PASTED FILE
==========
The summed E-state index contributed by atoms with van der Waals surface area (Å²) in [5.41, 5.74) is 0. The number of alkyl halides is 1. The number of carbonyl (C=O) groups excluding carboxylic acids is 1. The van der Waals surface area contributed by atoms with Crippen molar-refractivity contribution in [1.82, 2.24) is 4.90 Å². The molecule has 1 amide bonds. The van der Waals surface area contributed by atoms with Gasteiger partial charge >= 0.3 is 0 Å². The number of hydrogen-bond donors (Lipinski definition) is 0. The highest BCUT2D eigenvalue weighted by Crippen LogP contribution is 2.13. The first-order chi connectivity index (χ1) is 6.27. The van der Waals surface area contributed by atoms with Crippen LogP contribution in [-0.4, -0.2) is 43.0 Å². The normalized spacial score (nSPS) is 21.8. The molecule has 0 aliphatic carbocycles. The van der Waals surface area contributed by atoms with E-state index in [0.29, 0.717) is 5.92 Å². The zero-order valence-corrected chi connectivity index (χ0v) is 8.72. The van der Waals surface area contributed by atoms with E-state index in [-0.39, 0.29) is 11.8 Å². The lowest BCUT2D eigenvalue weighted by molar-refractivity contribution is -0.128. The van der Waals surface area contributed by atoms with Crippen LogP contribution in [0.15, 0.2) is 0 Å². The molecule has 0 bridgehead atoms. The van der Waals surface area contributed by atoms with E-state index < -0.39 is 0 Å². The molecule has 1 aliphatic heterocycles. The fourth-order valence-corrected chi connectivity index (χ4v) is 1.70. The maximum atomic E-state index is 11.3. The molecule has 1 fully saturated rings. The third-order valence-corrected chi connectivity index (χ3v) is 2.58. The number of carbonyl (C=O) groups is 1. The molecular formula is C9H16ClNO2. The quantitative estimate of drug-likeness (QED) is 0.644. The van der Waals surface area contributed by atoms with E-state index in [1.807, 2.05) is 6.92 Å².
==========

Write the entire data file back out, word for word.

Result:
The summed E-state index contributed by atoms with van der Waals surface area (Å²) in [5.41, 5.74) is 0. The number of alkyl halides is 1. The number of carbonyl (C=O) groups excluding carboxylic acids is 1. The van der Waals surface area contributed by atoms with Crippen molar-refractivity contribution in [1.82, 2.24) is 4.90 Å². The molecule has 1 amide bonds. The van der Waals surface area contributed by atoms with Gasteiger partial charge >= 0.3 is 0 Å². The number of hydrogen-bond donors (Lipinski definition) is 0. The highest BCUT2D eigenvalue weighted by Crippen LogP contribution is 2.13. The first-order chi connectivity index (χ1) is 6.27. The van der Waals surface area contributed by atoms with Crippen LogP contribution in [-0.4, -0.2) is 43.0 Å². The normalized spacial score (nSPS) is 21.8. The molecule has 0 aliphatic carbocycles. The van der Waals surface area contributed by atoms with E-state index in [0.29, 0.717) is 5.92 Å². The zero-order valence-corrected chi connectivity index (χ0v) is 8.72. The van der Waals surface area contributed by atoms with E-state index in [-0.39, 0.29) is 11.8 Å². The lowest BCUT2D eigenvalue weighted by molar-refractivity contribution is -0.128. The van der Waals surface area contributed by atoms with Crippen LogP contribution in [0.15, 0.2) is 0 Å². The molecule has 0 bridgehead atoms. The van der Waals surface area contributed by atoms with E-state index < -0.39 is 0 Å². The molecule has 1 aliphatic heterocycles. The fourth-order valence-corrected chi connectivity index (χ4v) is 1.70. The maximum atomic E-state index is 11.3. The molecule has 1 fully saturated rings. The third-order valence-corrected chi connectivity index (χ3v) is 2.58. The number of carbonyl (C=O) groups is 1. The molecular formula is C9H16ClNO2. The quantitative estimate of drug-likeness (QED) is 0.644. The van der Waals surface area contributed by atoms with E-state index in [1.807, 2.05) is 6.92 Å².